The Pros and Cons of Buying a Used EV

If you’re thinking about buying an electric vehicle, but driving a new Tesla Model X off the lot seems like a fairytale, then purchasing a used EV may be an excellent alternative. 

Used EVs can offer significant savings if you’re eager to drive electric. Compared to a used gas-powered car, an EV will likely last longer and provide additional maintenance and fuel savings during its lifetime. 

The good news is that more used EVs are coming onto the market as manufacturers release new EV models and current EV owners upgrade their electric ride. The bad news is that there is not a huge inventory of vehicles to meet demand, so they can be sold quickly. 

Here are a few other pros and cons to consider. 


  • Used EVs are cheaper. Purchasing a used EV that fits your driving range needs could save you tens of thousands of dollars compared to investing in a new one. EVs, on average, experience a higher level of depreciation when compared to their gas powered counterparts (with the exception of Teslas) largely because the resale values account for tax credits and the technology is changing so quickly. These discounts present savings opportunities for the savvy used car buyer, particularly for EVs with shorter ranges. EV models released in the past few years tend to have higher range due to newer battery tech so they will hold their value a bit longer, but they can be in high demand with limited supply.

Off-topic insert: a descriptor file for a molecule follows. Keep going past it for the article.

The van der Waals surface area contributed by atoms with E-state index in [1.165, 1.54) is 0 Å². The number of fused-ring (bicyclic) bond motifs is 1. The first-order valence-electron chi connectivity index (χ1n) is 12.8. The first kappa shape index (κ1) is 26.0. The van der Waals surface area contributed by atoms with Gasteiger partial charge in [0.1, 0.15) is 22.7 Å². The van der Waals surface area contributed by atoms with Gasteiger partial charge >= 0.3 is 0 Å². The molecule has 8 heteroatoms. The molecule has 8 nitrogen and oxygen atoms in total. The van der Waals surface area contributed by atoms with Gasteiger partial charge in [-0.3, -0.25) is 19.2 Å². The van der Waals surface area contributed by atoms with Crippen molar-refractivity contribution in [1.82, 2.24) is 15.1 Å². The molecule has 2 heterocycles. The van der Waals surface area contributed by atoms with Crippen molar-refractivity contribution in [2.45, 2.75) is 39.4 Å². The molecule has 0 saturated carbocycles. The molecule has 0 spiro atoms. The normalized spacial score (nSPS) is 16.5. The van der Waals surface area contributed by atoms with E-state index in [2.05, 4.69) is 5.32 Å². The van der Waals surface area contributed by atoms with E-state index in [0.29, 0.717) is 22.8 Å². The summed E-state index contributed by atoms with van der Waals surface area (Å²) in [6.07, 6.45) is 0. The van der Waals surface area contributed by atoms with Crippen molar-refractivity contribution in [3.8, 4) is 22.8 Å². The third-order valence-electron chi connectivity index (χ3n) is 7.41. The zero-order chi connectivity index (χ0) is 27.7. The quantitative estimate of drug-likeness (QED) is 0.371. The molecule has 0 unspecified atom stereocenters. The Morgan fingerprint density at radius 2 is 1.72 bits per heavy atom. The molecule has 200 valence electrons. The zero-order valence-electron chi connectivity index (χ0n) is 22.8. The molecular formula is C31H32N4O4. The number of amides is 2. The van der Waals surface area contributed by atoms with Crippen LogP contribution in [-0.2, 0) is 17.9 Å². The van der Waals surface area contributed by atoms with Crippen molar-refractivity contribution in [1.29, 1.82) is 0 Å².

• EV motors and drivetrains last longer. Compared to internal combustion engines, electric motors and drive systems have less moving parts that can fail over their lifetime. There’s only one gear (no need for a multi speed transmission) and there’s no liquid fuels or lubricants needed to protect the engine. The result is that they are fun to drive and should last significantly longer. Under test conditions, electric motors can keep on turning for 400,000 miles providing 15-20 years of driving. In 2018, Tesla showed off a Model 3 drive system that was tested for one million miles and it looks pretty flawless. With internal combustion engine cars, there are very few manufacturers with models known for rolling past the 200,000 mile marker and they tend to be the most expensive used vehicles on the market. 


  • Limited selection for used EVs. Depending on your location and timing, it can be difficult to find your ideal used EV. Unsurprisingly, there is a greater supply of used EVs in states that adopted EV-promoting policies early like California, New York, Washington, Florida, Texas and New Jersey. Keep in mind that more recent models are in high demand and can sell quickly. It’s rare to find a used EV sitting at your local dealership or used car lot, but it’s possible. Alternatively, online marketplaces are available to find a used EV that can fit your lifestyle. Most online car marketplaces can be filtered for EVs, but here are a couple dedicated EV online marketplaces: 
  • Finding an EV Mechanic. It can be challenging to find a mechanic that is certified to assess and work on an electric propulsion system and battery. There just aren’t as many EVs out there and therefore fewer mechanic shops that are certified to work on EVs (and plug in hybrids). However, there are numerous mechanics that can take a look at the rest of the vehicle to make sure it’s safe to drive and in working order.